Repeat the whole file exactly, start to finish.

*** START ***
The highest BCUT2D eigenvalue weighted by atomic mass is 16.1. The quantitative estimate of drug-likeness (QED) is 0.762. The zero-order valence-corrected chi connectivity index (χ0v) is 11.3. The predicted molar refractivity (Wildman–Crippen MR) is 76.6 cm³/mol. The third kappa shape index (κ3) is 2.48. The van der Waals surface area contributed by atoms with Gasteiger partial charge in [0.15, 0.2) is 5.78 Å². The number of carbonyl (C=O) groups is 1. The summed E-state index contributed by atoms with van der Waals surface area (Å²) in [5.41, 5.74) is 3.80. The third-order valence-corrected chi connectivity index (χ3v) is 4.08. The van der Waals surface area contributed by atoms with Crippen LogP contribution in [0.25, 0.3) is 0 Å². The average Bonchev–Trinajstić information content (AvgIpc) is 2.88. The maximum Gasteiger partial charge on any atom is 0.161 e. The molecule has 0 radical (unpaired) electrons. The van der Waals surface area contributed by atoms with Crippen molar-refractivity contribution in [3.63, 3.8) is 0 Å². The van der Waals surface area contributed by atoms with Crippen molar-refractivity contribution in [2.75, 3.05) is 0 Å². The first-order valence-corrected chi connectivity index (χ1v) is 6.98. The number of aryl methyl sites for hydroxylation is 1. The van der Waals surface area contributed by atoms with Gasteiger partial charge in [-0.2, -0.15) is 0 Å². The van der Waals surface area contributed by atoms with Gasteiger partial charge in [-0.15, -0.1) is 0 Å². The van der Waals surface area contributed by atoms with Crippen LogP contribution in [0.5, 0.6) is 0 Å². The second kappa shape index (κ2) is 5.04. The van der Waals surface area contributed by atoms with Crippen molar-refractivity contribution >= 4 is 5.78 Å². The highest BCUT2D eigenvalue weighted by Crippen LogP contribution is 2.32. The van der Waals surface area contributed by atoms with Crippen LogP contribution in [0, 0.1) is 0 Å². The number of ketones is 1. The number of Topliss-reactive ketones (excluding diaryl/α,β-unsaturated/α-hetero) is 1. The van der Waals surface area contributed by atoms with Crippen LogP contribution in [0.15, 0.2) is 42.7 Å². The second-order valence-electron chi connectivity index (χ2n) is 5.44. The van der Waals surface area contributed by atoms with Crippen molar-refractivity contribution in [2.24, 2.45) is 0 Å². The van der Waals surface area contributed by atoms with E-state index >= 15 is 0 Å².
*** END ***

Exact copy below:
The highest BCUT2D eigenvalue weighted by atomic mass is 16.1. The quantitative estimate of drug-likeness (QED) is 0.762. The zero-order valence-corrected chi connectivity index (χ0v) is 11.3. The predicted molar refractivity (Wildman–Crippen MR) is 76.6 cm³/mol. The third kappa shape index (κ3) is 2.48. The van der Waals surface area contributed by atoms with Gasteiger partial charge in [0.15, 0.2) is 5.78 Å². The number of carbonyl (C=O) groups is 1. The summed E-state index contributed by atoms with van der Waals surface area (Å²) in [5.41, 5.74) is 3.80. The third-order valence-corrected chi connectivity index (χ3v) is 4.08. The van der Waals surface area contributed by atoms with Crippen LogP contribution in [0.25, 0.3) is 0 Å². The average Bonchev–Trinajstić information content (AvgIpc) is 2.88. The maximum Gasteiger partial charge on any atom is 0.161 e. The molecule has 0 radical (unpaired) electrons. The van der Waals surface area contributed by atoms with Crippen molar-refractivity contribution in [3.63, 3.8) is 0 Å². The van der Waals surface area contributed by atoms with Crippen molar-refractivity contribution in [2.75, 3.05) is 0 Å². The first-order valence-corrected chi connectivity index (χ1v) is 6.98. The number of aryl methyl sites for hydroxylation is 1. The van der Waals surface area contributed by atoms with Gasteiger partial charge in [-0.2, -0.15) is 0 Å². The van der Waals surface area contributed by atoms with Gasteiger partial charge in [-0.15, -0.1) is 0 Å². The van der Waals surface area contributed by atoms with Crippen LogP contribution in [0.5, 0.6) is 0 Å². The second kappa shape index (κ2) is 5.04. The van der Waals surface area contributed by atoms with Crippen molar-refractivity contribution >= 4 is 5.78 Å². The highest BCUT2D eigenvalue weighted by Crippen LogP contribution is 2.32. The van der Waals surface area contributed by atoms with Crippen LogP contribution in [0, 0.1) is 0 Å². The number of ketones is 1. The number of Topliss-reactive ketones (excluding diaryl/α,β-unsaturated/α-hetero) is 1. The van der Waals surface area contributed by atoms with Crippen LogP contribution in [0.15, 0.2) is 42.7 Å². The second-order valence-electron chi connectivity index (χ2n) is 5.44. The van der Waals surface area contributed by atoms with Crippen molar-refractivity contribution in [2.24, 2.45) is 0 Å². The van der Waals surface area contributed by atoms with E-state index >= 15 is 0 Å².